To me, he was a teacher, supervisor, advisor, doctoral committee member, friend, coach, father figure, and grandfather figure to our children.

My compassionate teacher: I arrived in the United States as an international graduate student with no scholarship and already in debt. I had borrowed money at 10% per month from money lenders and the debt was ballooning. During the first semester, I took a graduate presentation class with Dr. Carter and he somehow developed an interest in me. Other people expected me to get a job and solve my financial problems, something I could not do because of restrictions placed on me by the immigration system, but he showed compassion by going above and beyond what was required. He helped me get a scholarship. This single gesture by him not only ensured that all my debts were paid, it laid a solid foundation on which I was able to complete my graduate degree debt-free.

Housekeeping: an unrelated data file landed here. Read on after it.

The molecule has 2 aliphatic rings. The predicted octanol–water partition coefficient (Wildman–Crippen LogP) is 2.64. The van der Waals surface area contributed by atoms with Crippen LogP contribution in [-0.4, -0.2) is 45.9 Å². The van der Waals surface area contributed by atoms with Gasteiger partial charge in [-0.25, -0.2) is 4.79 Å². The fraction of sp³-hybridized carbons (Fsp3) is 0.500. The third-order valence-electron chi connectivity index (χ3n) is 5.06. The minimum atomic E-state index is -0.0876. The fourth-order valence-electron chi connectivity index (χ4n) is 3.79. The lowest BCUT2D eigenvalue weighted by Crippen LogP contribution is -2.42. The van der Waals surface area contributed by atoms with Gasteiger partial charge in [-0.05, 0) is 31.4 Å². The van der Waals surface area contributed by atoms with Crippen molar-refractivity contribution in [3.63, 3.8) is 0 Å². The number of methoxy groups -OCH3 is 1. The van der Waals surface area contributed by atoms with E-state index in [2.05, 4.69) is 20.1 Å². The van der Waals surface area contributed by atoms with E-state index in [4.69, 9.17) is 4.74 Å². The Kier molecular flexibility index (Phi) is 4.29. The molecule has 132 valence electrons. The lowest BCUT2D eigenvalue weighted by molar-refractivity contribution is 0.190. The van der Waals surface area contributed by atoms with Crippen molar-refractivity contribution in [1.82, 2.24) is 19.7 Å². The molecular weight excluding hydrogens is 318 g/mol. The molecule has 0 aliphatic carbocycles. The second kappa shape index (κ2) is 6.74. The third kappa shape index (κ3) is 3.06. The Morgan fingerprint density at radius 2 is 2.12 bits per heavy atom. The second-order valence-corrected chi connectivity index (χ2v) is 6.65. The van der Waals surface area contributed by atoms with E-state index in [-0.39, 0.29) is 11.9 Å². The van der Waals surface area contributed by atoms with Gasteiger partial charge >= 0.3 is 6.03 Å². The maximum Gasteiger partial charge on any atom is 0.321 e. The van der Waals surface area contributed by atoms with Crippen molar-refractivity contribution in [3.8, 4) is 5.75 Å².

My understanding graduate advisor: I had been admitted into the graduate program without an advisor. Dr. Carter took me under his wing and made sure that my masters fieldwork was well funded. I remember him taking me to a shop to buy my first steel-toe field boots. Those Red Wings served me for a long time. After working with him for two years and almost done with my masters, his wife passed away. During that transition, I decided to move into the doctorate program without completing the masters. I got a different graduate advisor, but Dr. Carter accepted to be one of the committee members. This was an example of great understanding on his part. I also worked under him as a teaching assistant and it was a great pleasure assisting him with his labs and lectures.